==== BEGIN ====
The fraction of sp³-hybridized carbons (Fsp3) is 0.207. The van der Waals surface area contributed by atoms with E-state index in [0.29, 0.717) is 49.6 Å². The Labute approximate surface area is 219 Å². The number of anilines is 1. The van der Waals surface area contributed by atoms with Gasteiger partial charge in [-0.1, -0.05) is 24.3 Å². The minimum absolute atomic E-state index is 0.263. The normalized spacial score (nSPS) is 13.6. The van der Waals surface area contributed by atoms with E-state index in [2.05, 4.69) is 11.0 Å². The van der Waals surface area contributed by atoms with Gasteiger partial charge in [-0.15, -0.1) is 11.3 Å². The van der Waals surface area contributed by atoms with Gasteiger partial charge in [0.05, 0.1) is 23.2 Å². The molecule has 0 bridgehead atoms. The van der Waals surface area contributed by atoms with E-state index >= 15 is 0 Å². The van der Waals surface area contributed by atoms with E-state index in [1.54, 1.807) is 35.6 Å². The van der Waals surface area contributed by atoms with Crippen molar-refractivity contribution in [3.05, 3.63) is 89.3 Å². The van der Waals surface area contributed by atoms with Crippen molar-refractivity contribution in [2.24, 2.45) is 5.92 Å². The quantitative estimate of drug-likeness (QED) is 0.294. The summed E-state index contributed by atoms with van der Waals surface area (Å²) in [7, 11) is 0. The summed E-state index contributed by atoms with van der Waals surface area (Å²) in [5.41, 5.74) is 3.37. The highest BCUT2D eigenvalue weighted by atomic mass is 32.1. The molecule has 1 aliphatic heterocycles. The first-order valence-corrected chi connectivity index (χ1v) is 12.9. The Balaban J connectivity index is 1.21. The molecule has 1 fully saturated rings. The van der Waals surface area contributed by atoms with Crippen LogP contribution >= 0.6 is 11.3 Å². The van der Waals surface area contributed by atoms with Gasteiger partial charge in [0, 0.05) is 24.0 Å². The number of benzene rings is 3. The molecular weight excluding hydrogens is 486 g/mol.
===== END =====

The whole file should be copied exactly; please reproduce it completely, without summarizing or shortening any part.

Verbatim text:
The fraction of sp³-hybridized carbons (Fsp3) is 0.207. The van der Waals surface area contributed by atoms with E-state index in [0.29, 0.717) is 49.6 Å². The Labute approximate surface area is 219 Å². The number of anilines is 1. The van der Waals surface area contributed by atoms with Gasteiger partial charge in [-0.1, -0.05) is 24.3 Å². The minimum absolute atomic E-state index is 0.263. The normalized spacial score (nSPS) is 13.6. The van der Waals surface area contributed by atoms with E-state index in [2.05, 4.69) is 11.0 Å². The van der Waals surface area contributed by atoms with Gasteiger partial charge in [-0.15, -0.1) is 11.3 Å². The van der Waals surface area contributed by atoms with Gasteiger partial charge in [0.05, 0.1) is 23.2 Å². The molecule has 0 bridgehead atoms. The van der Waals surface area contributed by atoms with E-state index >= 15 is 0 Å². The van der Waals surface area contributed by atoms with E-state index in [1.54, 1.807) is 35.6 Å². The van der Waals surface area contributed by atoms with Crippen molar-refractivity contribution in [3.05, 3.63) is 89.3 Å². The van der Waals surface area contributed by atoms with Crippen molar-refractivity contribution in [2.24, 2.45) is 5.92 Å². The quantitative estimate of drug-likeness (QED) is 0.294. The summed E-state index contributed by atoms with van der Waals surface area (Å²) in [7, 11) is 0. The summed E-state index contributed by atoms with van der Waals surface area (Å²) in [5.41, 5.74) is 3.37. The highest BCUT2D eigenvalue weighted by atomic mass is 32.1. The molecule has 1 aliphatic heterocycles. The first-order valence-corrected chi connectivity index (χ1v) is 12.9. The Balaban J connectivity index is 1.21. The molecule has 1 fully saturated rings. The van der Waals surface area contributed by atoms with Crippen LogP contribution >= 0.6 is 11.3 Å². The van der Waals surface area contributed by atoms with Gasteiger partial charge in [0, 0.05) is 24.0 Å². The number of benzene rings is 3. The molecular weight excluding hydrogens is 486 g/mol.